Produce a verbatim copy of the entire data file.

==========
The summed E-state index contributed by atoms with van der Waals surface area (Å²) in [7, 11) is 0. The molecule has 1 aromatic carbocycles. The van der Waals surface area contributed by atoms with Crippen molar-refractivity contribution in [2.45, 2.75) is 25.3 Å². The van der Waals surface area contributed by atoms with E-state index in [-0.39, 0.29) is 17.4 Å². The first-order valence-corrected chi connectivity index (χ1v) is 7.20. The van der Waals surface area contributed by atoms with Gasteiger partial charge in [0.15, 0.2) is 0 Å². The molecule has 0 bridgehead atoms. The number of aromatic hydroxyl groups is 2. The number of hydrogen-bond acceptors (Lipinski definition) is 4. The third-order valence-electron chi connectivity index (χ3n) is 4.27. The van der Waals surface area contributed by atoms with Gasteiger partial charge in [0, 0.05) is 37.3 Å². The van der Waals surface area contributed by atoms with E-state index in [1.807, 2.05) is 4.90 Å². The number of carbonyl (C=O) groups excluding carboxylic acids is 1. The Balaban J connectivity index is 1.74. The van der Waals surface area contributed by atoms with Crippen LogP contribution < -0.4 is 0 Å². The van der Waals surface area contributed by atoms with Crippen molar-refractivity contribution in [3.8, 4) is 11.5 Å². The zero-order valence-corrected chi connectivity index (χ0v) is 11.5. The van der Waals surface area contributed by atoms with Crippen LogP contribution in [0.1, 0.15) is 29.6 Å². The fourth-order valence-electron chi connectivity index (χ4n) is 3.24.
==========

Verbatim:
The summed E-state index contributed by atoms with van der Waals surface area (Å²) in [7, 11) is 0. The molecule has 1 aromatic carbocycles. The van der Waals surface area contributed by atoms with Crippen molar-refractivity contribution in [2.45, 2.75) is 25.3 Å². The van der Waals surface area contributed by atoms with E-state index in [-0.39, 0.29) is 17.4 Å². The first-order valence-corrected chi connectivity index (χ1v) is 7.20. The van der Waals surface area contributed by atoms with Gasteiger partial charge in [0.15, 0.2) is 0 Å². The molecule has 0 bridgehead atoms. The number of aromatic hydroxyl groups is 2. The number of hydrogen-bond acceptors (Lipinski definition) is 4. The third-order valence-electron chi connectivity index (χ3n) is 4.27. The van der Waals surface area contributed by atoms with Gasteiger partial charge in [0, 0.05) is 37.3 Å². The van der Waals surface area contributed by atoms with E-state index in [1.807, 2.05) is 4.90 Å². The number of carbonyl (C=O) groups excluding carboxylic acids is 1. The Balaban J connectivity index is 1.74. The van der Waals surface area contributed by atoms with Crippen LogP contribution < -0.4 is 0 Å². The van der Waals surface area contributed by atoms with Crippen molar-refractivity contribution in [3.8, 4) is 11.5 Å². The zero-order valence-corrected chi connectivity index (χ0v) is 11.5. The van der Waals surface area contributed by atoms with Crippen LogP contribution in [0.1, 0.15) is 29.6 Å². The fourth-order valence-electron chi connectivity index (χ4n) is 3.24.